From an article that appeared in the Derry People in March 1909

Its History and Traditions

Place Names Explained

By the Late John Sweeney, Inspector of National Schools.

________

On Mullaghderg strand a countryman found, on the morning of Sunday, 29th September, 1844, the body of Gregory Cuffe Martin, who, with his wife, was drowned in Sligo river on the night of the 14th August previous. It will be remembered that Mr. Martin represented for some time the borough of Sligo in Parliament. At Mullaghderg House (which, by the way is now a ruin), and at a distance from Srughan-na-(n) Amhlar, the road is interrupted by sand banks which renders the passage difficult for wheeled vehicles. It is understood here that Srughan na (n) amhlar, which literally means little stream of the deaf and dumb, signifies the rivulet of lunatics, a name, as it is said, it owes to the desire insane persons had heretofore of bathing in the waters and sleeping on its banks. After passing Mullaghderg house, the route through the sands lies, for a part of the way, along the margin of a deep lough in which many travelling this track by night get immersed either by falling or walking into it, and several unfortunate persons have thus got drowned here.

1-FB Mullaghderg Waves 6

On leaving the sand path at Mullaghduff (black height) there is a rock called Carrigacota, through which a little girl, who was herding near it, is said to have been carried off by the fairies. Her shoulders were happed with a petticoat, which her abductors could not appriate, as there was an amulet sewed in it, so it was left on the rock to whose name is has thus contributed.

Bordering on Mullaghduff is Collhame (hazel tree path) from coll, the hazel, and kein, a path is the station of St Duagh. Anagary strand intervene here, and causes another breach in the road, which is the postal road into the Rosses.

ANAGRY

Anagry is a little village in which there are a few pretty shops, two public houses, a constabulary barracks, and a National school.In it are the remains of a large Danish fort, around which was astrongly enclosed bawn or fal. This rath being one of the principal stations on the direct route between the Rosses and Northern Tryconnell, it is mixed up with the stories of the people. Anagry, i.e., Ath-na-Geordh, means the ford of the cattle. And hore it may be noticed Anagry strand intervenes here, and nomenclature of the country is the word cattle, under the various forms of bo (cow), tarran (bull), damh (ox), colpa (heifer), gowae or laugh (calf), and so on.

Between Anagry and Meenaleck tourists meet with annoyance from which I hope they are exempt in other parts of Ireland. Crowds of half-naked urchins, boys and girls, follow every decently clad stranger observed to pass, whether on foot or by vehicle, clamouring, screeching, and soliciting in the most pitiable tones, “Gentlemen, give me a penny.” Lately I passed this way, and I freely used my whip about the legs of the young rascals when the whines were changed into howls of defiance and challenges to alight from my car. There is no poverty here, and I hope these disgraceful scenes are not attributed to the contiguity of the Gweedore Hotel, which has done so much to draw public attention towards North Donegal. But, however, this may be, the nuisance should be put down. The constabulary are prompt enough in some places to haul up the destitute, for asking alms, but here, within a gun-shot of a police station, is allowed to proceed without check a system of begging most annoying to respectable travellers, and demoralising and degrading to the young people pursuing it. I hone the Royal Irish Constabulary of Anagry will devote a little of the idle time that appears to hang heavily on them to the abating of this very intolerable nuisance. Three hours in one week will stamp it out entirely.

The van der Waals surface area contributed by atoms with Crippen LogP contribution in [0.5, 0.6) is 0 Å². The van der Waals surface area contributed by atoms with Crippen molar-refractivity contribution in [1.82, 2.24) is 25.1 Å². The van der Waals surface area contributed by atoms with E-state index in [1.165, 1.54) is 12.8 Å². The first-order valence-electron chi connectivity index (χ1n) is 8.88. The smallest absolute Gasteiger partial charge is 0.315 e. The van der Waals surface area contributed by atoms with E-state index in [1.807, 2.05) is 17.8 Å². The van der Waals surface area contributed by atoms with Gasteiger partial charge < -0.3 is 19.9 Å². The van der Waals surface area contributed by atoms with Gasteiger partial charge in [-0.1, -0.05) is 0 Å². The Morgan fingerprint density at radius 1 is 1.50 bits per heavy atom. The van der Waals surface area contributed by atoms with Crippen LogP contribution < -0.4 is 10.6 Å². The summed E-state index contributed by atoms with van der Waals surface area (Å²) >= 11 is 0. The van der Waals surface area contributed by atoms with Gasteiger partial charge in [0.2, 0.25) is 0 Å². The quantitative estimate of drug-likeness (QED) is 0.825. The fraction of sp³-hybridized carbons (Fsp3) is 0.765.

The townlands about Anagry are so suggestive of the explanations of topographical names elsewhere that I think it will be interesting and useful to mention them with their meanings. Runnafarsta (Ford point), Runamonu (peat point), Lough na-(n) Arrau, from Anran or fauran, a spring or a pool, into which cattle run for cooling themselves. A portion of this lough is shallow along the margin, and cattle use it-as a fauran. Derrynamanshir-Doire-na-(m) beann-s-ur (the oakwood of the peaks and heath); Meenacreeve (the plain of the branchy tree); Mienanakerra (the plain of the napper or fuller); Meendernasloe (the plain of the hosts), and Loughanure lake of the yew tree).

with kind permission from Irish Newspaper Archive

 

 

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